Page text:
An interesting data nugget was revealed during Amazon’s recent Q4 2016 earnings call when Amazon finally unveiled some of the underlying financials related to their nascent digital advertising business. Only the most seasoned of Amazon watchers might have noticed, but if you look closer and especially under the rather innocuous “other revenues” header, you no doubt saw some intriguing information.
In this article, we’ll take a closer look at the specific platforms and ad format(s) that are driving that “other revenue.” Please note that specifically for our purposes as a digital agency focused 100% on Amazon, we’ll be focusing mainly on the Amazon Marketing Services (AMS) platform.
It’s also worth noting early on in this piece that Amazon’s display advertising platforms are still very much in their relative infancy. While we’ve eagerly taken full advantage of the platforms over the past few years, we expect many new and improved features (after all, this is Amazon) to be revealed.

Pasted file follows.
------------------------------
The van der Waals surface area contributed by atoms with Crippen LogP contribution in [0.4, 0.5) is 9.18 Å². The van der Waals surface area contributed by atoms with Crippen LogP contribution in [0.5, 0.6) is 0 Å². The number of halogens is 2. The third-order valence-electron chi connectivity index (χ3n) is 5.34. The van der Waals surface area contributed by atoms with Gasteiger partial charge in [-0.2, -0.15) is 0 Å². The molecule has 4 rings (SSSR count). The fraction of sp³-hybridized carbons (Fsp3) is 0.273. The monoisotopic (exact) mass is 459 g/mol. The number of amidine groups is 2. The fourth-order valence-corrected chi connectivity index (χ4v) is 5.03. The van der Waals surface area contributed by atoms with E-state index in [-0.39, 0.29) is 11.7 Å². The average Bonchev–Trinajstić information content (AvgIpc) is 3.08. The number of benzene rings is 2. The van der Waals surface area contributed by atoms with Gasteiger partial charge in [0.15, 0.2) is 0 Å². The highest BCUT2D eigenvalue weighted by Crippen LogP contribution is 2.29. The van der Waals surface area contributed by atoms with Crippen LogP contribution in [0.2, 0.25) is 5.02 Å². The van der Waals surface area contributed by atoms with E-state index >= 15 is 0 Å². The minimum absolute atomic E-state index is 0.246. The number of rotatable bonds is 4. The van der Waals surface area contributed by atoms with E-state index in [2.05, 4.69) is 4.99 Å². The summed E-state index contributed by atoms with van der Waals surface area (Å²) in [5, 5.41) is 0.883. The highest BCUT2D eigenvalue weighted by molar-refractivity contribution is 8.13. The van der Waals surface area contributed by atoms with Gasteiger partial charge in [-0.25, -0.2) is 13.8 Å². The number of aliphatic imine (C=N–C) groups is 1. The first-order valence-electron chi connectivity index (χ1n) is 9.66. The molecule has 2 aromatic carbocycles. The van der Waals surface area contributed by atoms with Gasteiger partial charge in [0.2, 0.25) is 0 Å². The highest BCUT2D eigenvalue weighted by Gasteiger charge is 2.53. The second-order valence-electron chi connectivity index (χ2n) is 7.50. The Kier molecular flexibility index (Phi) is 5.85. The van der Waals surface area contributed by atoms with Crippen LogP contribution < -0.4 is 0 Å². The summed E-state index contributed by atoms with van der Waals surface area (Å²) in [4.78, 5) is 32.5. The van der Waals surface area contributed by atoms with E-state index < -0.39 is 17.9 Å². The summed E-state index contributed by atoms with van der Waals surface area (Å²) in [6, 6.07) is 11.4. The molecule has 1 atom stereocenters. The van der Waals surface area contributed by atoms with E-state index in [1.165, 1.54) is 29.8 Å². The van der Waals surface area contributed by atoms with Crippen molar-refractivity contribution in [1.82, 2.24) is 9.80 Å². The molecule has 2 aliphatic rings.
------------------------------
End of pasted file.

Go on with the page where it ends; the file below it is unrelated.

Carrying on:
We were particularly excited about the prospects of dramatically “more robust” reporting since benchmarking, and comparisons (against previous campaigns) can be a challenge. Finally, as with all things Amazon, we expect to see a massive migration of users. In this case, we predict traditional marketers and agencies will fuel competition and bid prices for valuable and relevant keywords as more and more old-school and emerging brands seek to leverage both Amazon Marketing Services and Sponsored Products.